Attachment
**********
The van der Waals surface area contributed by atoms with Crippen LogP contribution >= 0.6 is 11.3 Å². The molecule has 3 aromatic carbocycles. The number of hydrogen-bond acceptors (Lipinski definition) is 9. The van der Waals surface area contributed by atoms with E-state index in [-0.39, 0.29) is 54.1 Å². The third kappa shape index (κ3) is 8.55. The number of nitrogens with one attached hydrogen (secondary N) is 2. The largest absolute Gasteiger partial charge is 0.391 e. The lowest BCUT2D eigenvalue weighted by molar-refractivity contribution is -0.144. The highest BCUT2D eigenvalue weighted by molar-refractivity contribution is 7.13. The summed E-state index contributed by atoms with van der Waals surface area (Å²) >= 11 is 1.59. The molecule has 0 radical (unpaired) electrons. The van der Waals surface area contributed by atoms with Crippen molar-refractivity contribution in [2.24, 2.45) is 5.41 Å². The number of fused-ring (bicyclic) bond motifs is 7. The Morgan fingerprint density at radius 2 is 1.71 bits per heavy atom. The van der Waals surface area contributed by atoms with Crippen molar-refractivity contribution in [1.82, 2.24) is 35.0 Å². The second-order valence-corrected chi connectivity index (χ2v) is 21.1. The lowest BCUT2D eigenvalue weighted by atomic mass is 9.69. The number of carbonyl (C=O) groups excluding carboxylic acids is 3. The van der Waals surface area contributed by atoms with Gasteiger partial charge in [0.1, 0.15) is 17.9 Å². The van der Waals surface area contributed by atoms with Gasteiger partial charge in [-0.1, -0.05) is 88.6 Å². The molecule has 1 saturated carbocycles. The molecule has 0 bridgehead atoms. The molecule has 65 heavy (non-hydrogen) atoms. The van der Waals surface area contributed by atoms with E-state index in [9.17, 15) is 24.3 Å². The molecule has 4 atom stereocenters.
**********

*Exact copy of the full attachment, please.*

The van der Waals surface area contributed by atoms with Crippen LogP contribution >= 0.6 is 11.3 Å². The molecule has 3 aromatic carbocycles. The number of hydrogen-bond acceptors (Lipinski definition) is 9. The van der Waals surface area contributed by atoms with E-state index in [-0.39, 0.29) is 54.1 Å². The third kappa shape index (κ3) is 8.55. The number of nitrogens with one attached hydrogen (secondary N) is 2. The largest absolute Gasteiger partial charge is 0.391 e. The lowest BCUT2D eigenvalue weighted by molar-refractivity contribution is -0.144. The highest BCUT2D eigenvalue weighted by molar-refractivity contribution is 7.13. The summed E-state index contributed by atoms with van der Waals surface area (Å²) >= 11 is 1.59. The molecule has 0 radical (unpaired) electrons. The van der Waals surface area contributed by atoms with Crippen molar-refractivity contribution in [2.24, 2.45) is 5.41 Å². The number of fused-ring (bicyclic) bond motifs is 7. The Morgan fingerprint density at radius 2 is 1.71 bits per heavy atom. The van der Waals surface area contributed by atoms with Crippen molar-refractivity contribution in [1.82, 2.24) is 35.0 Å². The second-order valence-corrected chi connectivity index (χ2v) is 21.1. The lowest BCUT2D eigenvalue weighted by atomic mass is 9.69. The number of carbonyl (C=O) groups excluding carboxylic acids is 3. The van der Waals surface area contributed by atoms with Gasteiger partial charge in [0.1, 0.15) is 17.9 Å². The van der Waals surface area contributed by atoms with Gasteiger partial charge in [-0.1, -0.05) is 88.6 Å². The molecule has 1 saturated carbocycles. The molecule has 0 bridgehead atoms. The molecule has 65 heavy (non-hydrogen) atoms. The van der Waals surface area contributed by atoms with E-state index in [9.17, 15) is 24.3 Å². The molecule has 4 atom stereocenters.